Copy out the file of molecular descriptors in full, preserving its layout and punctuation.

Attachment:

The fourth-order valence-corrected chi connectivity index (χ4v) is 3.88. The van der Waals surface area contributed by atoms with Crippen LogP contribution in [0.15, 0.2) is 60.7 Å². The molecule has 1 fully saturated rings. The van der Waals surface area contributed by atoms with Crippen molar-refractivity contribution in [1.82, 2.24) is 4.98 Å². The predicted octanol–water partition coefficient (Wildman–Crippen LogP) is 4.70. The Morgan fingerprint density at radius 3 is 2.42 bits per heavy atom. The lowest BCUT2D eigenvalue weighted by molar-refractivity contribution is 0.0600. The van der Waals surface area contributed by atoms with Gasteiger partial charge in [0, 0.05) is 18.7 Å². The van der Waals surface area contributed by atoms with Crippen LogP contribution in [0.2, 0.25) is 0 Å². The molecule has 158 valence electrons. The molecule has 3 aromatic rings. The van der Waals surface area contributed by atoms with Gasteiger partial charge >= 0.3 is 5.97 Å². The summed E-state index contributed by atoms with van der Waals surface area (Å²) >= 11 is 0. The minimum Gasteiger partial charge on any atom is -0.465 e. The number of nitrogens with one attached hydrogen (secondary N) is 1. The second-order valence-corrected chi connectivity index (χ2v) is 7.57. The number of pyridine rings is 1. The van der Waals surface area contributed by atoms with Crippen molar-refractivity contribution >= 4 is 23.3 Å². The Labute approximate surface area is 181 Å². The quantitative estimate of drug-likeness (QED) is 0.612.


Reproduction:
The fourth-order valence-corrected chi connectivity index (χ4v) is 3.88. The van der Waals surface area contributed by atoms with Crippen LogP contribution in [0.15, 0.2) is 60.7 Å². The molecule has 1 fully saturated rings. The van der Waals surface area contributed by atoms with Crippen molar-refractivity contribution in [1.82, 2.24) is 4.98 Å². The predicted octanol–water partition coefficient (Wildman–Crippen LogP) is 4.70. The Morgan fingerprint density at radius 3 is 2.42 bits per heavy atom. The lowest BCUT2D eigenvalue weighted by molar-refractivity contribution is 0.0600. The van der Waals surface area contributed by atoms with Gasteiger partial charge in [0, 0.05) is 18.7 Å². The van der Waals surface area contributed by atoms with Crippen LogP contribution in [0.2, 0.25) is 0 Å². The molecule has 158 valence electrons. The molecule has 3 aromatic rings. The van der Waals surface area contributed by atoms with Gasteiger partial charge >= 0.3 is 5.97 Å². The summed E-state index contributed by atoms with van der Waals surface area (Å²) >= 11 is 0. The minimum Gasteiger partial charge on any atom is -0.465 e. The number of nitrogens with one attached hydrogen (secondary N) is 1. The second-order valence-corrected chi connectivity index (χ2v) is 7.57. The number of pyridine rings is 1. The van der Waals surface area contributed by atoms with Crippen molar-refractivity contribution >= 4 is 23.3 Å². The Labute approximate surface area is 181 Å². The quantitative estimate of drug-likeness (QED) is 0.612.